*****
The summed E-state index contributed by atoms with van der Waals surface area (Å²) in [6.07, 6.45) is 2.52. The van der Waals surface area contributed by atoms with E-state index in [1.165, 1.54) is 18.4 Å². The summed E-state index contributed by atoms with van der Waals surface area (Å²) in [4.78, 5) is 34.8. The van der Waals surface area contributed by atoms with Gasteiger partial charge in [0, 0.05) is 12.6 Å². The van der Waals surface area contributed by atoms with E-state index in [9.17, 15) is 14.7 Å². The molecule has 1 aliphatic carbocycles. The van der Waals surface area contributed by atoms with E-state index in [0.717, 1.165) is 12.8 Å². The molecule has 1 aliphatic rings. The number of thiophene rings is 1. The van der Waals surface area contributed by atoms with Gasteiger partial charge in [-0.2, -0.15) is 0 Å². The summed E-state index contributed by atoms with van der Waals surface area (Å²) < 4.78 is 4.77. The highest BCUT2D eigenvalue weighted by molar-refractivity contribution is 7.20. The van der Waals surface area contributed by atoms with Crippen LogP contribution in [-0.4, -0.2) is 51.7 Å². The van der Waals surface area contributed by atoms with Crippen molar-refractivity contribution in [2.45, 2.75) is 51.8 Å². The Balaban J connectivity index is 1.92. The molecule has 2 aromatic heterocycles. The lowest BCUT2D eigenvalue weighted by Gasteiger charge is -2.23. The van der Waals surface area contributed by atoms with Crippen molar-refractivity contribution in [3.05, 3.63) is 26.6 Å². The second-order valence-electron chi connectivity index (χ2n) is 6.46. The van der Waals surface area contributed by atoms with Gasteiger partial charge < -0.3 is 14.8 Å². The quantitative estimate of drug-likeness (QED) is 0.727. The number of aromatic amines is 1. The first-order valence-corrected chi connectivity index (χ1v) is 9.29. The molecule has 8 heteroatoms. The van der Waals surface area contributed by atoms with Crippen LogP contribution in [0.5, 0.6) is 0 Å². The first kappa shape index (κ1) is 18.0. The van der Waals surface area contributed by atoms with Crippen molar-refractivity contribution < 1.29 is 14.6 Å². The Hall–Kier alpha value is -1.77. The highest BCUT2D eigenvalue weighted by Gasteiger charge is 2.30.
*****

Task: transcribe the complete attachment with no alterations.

The summed E-state index contributed by atoms with van der Waals surface area (Å²) in [6.07, 6.45) is 2.52. The van der Waals surface area contributed by atoms with E-state index in [1.165, 1.54) is 18.4 Å². The summed E-state index contributed by atoms with van der Waals surface area (Å²) in [4.78, 5) is 34.8. The van der Waals surface area contributed by atoms with Gasteiger partial charge in [0, 0.05) is 12.6 Å². The van der Waals surface area contributed by atoms with E-state index in [9.17, 15) is 14.7 Å². The molecule has 1 aliphatic carbocycles. The van der Waals surface area contributed by atoms with E-state index in [0.717, 1.165) is 12.8 Å². The molecule has 1 aliphatic rings. The number of thiophene rings is 1. The van der Waals surface area contributed by atoms with Gasteiger partial charge in [-0.2, -0.15) is 0 Å². The summed E-state index contributed by atoms with van der Waals surface area (Å²) < 4.78 is 4.77. The highest BCUT2D eigenvalue weighted by molar-refractivity contribution is 7.20. The van der Waals surface area contributed by atoms with Crippen LogP contribution in [-0.4, -0.2) is 51.7 Å². The van der Waals surface area contributed by atoms with Crippen molar-refractivity contribution in [2.45, 2.75) is 51.8 Å². The Balaban J connectivity index is 1.92. The molecule has 2 aromatic heterocycles. The lowest BCUT2D eigenvalue weighted by Gasteiger charge is -2.23. The van der Waals surface area contributed by atoms with Crippen molar-refractivity contribution in [3.05, 3.63) is 26.6 Å². The second-order valence-electron chi connectivity index (χ2n) is 6.46. The van der Waals surface area contributed by atoms with Gasteiger partial charge < -0.3 is 14.8 Å². The quantitative estimate of drug-likeness (QED) is 0.727. The number of aromatic amines is 1. The first-order valence-corrected chi connectivity index (χ1v) is 9.29. The molecule has 8 heteroatoms. The van der Waals surface area contributed by atoms with Crippen LogP contribution in [0.5, 0.6) is 0 Å². The first kappa shape index (κ1) is 18.0. The van der Waals surface area contributed by atoms with Crippen molar-refractivity contribution < 1.29 is 14.6 Å². The Hall–Kier alpha value is -1.77. The highest BCUT2D eigenvalue weighted by Gasteiger charge is 2.30.